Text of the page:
What Elizabeth Warren Just Doesn’t Get About Taxes

elizabeth warren

Elizabeth Warren, Democratic U.S. Senator from Massachusetts, has waged a rhetorical war on businesses since she entered office in 2013.

Her mantra has been the typical leftist cry of “corporations need to pay their fair share,” and “not paying your taxes is unpatriotic.” That sort of stuff.

Granted, she’s not 100% wrong here; in every untruth, there is some grain of the truth. It is true that big businesses have been skirting the tax code for decades whereas smaller businesses have not been able to do so. We’ll give her that.

However, what she does not understand is the why. Why are big businesses such as Google and Apple going overseas to tax havens, and bringing jobs out of the United States? This is a perfectly legitimate question, but one which she answers in a way that will only hinder the prosperity that she claims to desire for Americans.

In an op-ed for The New York Times, Warren lays out a case for tax reform that will allegedly close loopholes for big businesses that try to evade the highest tax rate in the world.

APPLE got a big surprise last week when the European Commission ordered Ireland to collect more than $14 billion in back taxes from the company. The global giant had been attributing billions of dollars in profits to a phantom head office, allowing it to pay a tax rate of 1 percent or lower.

Both Apple and Ireland are appealing the decision, but the commission’s announcement was the latest sign that multinational corporations are running out of places to hide from paying taxes. The door is now open for Congress to fix our own corporate tax code, which has allowed the biggest multinationals to shirk their obligations for decades.

The Apple ruling is big, but it is only the latest international effort to end the deals that American multinationals have used to pay near-zero tax rates. The European Commission is investigating Luxembourg’s tax arrangements for Amazon and McDonald’s, and last year the European Court of Justice struck down tax advantages to companies and their subsidiaries selling e-books throughout Europe.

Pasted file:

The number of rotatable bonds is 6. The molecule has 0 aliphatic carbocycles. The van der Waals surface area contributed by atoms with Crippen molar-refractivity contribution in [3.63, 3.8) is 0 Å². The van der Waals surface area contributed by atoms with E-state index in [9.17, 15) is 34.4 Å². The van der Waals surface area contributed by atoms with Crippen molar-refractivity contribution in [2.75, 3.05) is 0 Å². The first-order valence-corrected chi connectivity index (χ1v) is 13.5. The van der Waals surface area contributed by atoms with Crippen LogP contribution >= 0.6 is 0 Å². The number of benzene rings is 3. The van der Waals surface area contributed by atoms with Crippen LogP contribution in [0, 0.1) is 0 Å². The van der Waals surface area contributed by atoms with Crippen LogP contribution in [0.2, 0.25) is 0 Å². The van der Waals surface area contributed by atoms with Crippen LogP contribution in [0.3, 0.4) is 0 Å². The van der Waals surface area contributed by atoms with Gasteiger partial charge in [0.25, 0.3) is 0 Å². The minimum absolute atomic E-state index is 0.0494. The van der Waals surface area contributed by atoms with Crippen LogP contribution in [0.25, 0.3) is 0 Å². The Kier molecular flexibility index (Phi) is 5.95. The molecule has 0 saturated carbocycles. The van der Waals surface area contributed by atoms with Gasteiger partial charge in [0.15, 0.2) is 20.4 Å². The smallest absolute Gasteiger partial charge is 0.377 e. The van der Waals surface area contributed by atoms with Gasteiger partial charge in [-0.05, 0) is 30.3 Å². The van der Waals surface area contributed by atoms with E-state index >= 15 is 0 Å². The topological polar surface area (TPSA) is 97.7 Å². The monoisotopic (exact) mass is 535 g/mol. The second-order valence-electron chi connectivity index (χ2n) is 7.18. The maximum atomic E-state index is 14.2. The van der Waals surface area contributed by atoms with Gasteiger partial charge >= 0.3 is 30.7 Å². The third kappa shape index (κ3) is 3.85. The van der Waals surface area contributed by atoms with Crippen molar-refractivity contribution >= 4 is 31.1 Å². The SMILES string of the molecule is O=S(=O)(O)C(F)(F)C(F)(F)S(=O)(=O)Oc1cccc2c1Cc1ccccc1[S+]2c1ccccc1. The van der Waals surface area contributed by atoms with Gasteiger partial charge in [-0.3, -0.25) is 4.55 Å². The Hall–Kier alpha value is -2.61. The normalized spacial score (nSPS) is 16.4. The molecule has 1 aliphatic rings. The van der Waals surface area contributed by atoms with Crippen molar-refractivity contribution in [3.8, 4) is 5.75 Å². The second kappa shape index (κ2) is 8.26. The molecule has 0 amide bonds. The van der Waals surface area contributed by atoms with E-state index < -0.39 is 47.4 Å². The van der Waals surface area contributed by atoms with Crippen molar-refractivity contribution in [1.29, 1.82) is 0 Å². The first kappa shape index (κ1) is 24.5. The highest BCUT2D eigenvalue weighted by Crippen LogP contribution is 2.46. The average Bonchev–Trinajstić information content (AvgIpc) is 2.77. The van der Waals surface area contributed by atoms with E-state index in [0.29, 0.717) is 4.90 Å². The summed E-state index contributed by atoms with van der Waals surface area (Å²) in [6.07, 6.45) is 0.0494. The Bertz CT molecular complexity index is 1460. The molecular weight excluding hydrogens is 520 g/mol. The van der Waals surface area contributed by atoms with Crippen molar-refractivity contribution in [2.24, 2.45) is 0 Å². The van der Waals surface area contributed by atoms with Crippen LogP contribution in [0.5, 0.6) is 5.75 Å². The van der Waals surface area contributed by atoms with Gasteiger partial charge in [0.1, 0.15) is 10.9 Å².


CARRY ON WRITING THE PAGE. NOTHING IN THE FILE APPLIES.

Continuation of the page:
Alright, so she’s identified something here: companies going overseas and putting their subsidiaries and profits in strategic locations to avoid taxes. Check.

So what does she offer as a solution to this?

First, Congress should increase the share of government revenue generated from taxes on big corporations — permanently. In the 1950s, corporations contributed about $3 out of every $10 in federal revenue. Today they contribute $1 out of every $10, despite their reliance on federal investments to start and expand their businesses.

Second, Congress should encourage investment in jobs here in the United States. Giant corporations are pushing corporate tax reform proposals that offer a lower permanent tax rate for earnings generated abroad than earnings generated at home. That is nuts. Preferential tax treatment, either through special rates or deferred due dates, creates a huge financial incentive for American companies to build businesses and create jobs abroad rather than in the United States. Our tax code should favor jobs and businesses at home — period.